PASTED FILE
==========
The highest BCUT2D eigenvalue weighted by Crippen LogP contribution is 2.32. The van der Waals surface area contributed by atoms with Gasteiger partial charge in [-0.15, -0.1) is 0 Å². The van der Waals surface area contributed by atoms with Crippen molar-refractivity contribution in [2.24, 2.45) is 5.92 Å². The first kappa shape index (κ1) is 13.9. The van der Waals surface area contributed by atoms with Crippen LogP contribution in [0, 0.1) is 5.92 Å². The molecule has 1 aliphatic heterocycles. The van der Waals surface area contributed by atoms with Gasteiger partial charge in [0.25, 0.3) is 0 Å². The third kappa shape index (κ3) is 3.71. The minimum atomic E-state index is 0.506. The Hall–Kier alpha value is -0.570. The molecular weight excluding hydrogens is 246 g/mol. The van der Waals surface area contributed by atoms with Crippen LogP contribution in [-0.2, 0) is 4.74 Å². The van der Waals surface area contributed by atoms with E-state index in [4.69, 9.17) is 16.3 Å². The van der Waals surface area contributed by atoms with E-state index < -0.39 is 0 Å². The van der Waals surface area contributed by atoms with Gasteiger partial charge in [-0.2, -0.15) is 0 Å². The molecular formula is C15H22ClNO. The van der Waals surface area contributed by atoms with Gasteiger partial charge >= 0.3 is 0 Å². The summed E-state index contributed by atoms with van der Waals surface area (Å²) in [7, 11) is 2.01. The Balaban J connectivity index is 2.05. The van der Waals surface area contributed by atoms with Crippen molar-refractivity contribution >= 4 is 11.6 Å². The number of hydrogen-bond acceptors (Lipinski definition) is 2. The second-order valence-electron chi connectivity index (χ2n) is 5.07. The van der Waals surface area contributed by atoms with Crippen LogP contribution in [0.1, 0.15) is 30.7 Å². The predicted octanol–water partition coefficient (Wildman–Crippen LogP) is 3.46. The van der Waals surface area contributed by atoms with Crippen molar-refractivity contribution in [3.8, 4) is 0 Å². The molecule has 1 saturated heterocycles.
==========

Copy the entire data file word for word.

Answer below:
The highest BCUT2D eigenvalue weighted by Crippen LogP contribution is 2.32. The van der Waals surface area contributed by atoms with Gasteiger partial charge in [-0.15, -0.1) is 0 Å². The van der Waals surface area contributed by atoms with Crippen molar-refractivity contribution in [2.24, 2.45) is 5.92 Å². The first kappa shape index (κ1) is 13.9. The van der Waals surface area contributed by atoms with Crippen LogP contribution in [0, 0.1) is 5.92 Å². The molecule has 1 aliphatic heterocycles. The van der Waals surface area contributed by atoms with Gasteiger partial charge in [0.25, 0.3) is 0 Å². The third kappa shape index (κ3) is 3.71. The minimum atomic E-state index is 0.506. The Hall–Kier alpha value is -0.570. The molecular weight excluding hydrogens is 246 g/mol. The van der Waals surface area contributed by atoms with Crippen LogP contribution in [-0.2, 0) is 4.74 Å². The van der Waals surface area contributed by atoms with E-state index in [4.69, 9.17) is 16.3 Å². The van der Waals surface area contributed by atoms with E-state index < -0.39 is 0 Å². The van der Waals surface area contributed by atoms with Gasteiger partial charge in [-0.2, -0.15) is 0 Å². The molecular formula is C15H22ClNO. The van der Waals surface area contributed by atoms with Gasteiger partial charge >= 0.3 is 0 Å². The summed E-state index contributed by atoms with van der Waals surface area (Å²) in [7, 11) is 2.01. The Balaban J connectivity index is 2.05. The van der Waals surface area contributed by atoms with Crippen molar-refractivity contribution >= 4 is 11.6 Å². The number of hydrogen-bond acceptors (Lipinski definition) is 2. The second-order valence-electron chi connectivity index (χ2n) is 5.07. The van der Waals surface area contributed by atoms with Crippen LogP contribution in [0.1, 0.15) is 30.7 Å². The predicted octanol–water partition coefficient (Wildman–Crippen LogP) is 3.46. The van der Waals surface area contributed by atoms with Crippen molar-refractivity contribution in [3.8, 4) is 0 Å². The molecule has 1 saturated heterocycles.